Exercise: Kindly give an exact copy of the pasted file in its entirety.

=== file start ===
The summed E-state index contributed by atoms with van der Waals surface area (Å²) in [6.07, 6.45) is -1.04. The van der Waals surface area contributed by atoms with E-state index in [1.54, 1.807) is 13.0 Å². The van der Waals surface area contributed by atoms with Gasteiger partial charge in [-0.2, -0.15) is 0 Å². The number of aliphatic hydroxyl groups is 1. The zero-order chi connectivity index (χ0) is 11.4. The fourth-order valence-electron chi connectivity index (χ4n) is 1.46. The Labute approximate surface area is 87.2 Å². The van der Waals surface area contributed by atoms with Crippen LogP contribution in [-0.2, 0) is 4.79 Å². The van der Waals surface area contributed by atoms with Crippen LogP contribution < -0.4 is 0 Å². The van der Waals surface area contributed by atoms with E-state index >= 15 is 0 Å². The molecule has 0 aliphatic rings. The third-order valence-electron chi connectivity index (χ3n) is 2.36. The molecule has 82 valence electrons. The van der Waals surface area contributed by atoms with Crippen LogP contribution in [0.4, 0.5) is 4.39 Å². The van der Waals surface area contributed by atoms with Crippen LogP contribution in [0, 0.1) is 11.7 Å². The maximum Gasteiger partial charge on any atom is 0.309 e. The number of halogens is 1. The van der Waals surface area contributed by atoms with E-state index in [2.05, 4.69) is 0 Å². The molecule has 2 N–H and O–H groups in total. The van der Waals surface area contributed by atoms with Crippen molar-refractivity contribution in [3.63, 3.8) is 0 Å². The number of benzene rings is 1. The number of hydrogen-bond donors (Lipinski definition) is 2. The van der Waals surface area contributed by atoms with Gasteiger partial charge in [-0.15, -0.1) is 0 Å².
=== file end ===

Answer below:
The summed E-state index contributed by atoms with van der Waals surface area (Å²) in [6.07, 6.45) is -1.04. The van der Waals surface area contributed by atoms with E-state index in [1.54, 1.807) is 13.0 Å². The van der Waals surface area contributed by atoms with Gasteiger partial charge in [-0.2, -0.15) is 0 Å². The number of aliphatic hydroxyl groups is 1. The zero-order chi connectivity index (χ0) is 11.4. The fourth-order valence-electron chi connectivity index (χ4n) is 1.46. The Labute approximate surface area is 87.2 Å². The van der Waals surface area contributed by atoms with Crippen LogP contribution in [-0.2, 0) is 4.79 Å². The van der Waals surface area contributed by atoms with Crippen LogP contribution < -0.4 is 0 Å². The van der Waals surface area contributed by atoms with E-state index >= 15 is 0 Å². The molecule has 0 aliphatic rings. The third-order valence-electron chi connectivity index (χ3n) is 2.36. The molecule has 82 valence electrons. The van der Waals surface area contributed by atoms with Crippen LogP contribution in [0.4, 0.5) is 4.39 Å². The van der Waals surface area contributed by atoms with Crippen LogP contribution in [0, 0.1) is 11.7 Å². The maximum Gasteiger partial charge on any atom is 0.309 e. The number of halogens is 1. The van der Waals surface area contributed by atoms with E-state index in [2.05, 4.69) is 0 Å². The molecule has 2 N–H and O–H groups in total. The van der Waals surface area contributed by atoms with Crippen molar-refractivity contribution in [3.63, 3.8) is 0 Å². The number of benzene rings is 1. The number of hydrogen-bond donors (Lipinski definition) is 2. The van der Waals surface area contributed by atoms with Gasteiger partial charge in [-0.15, -0.1) is 0 Å².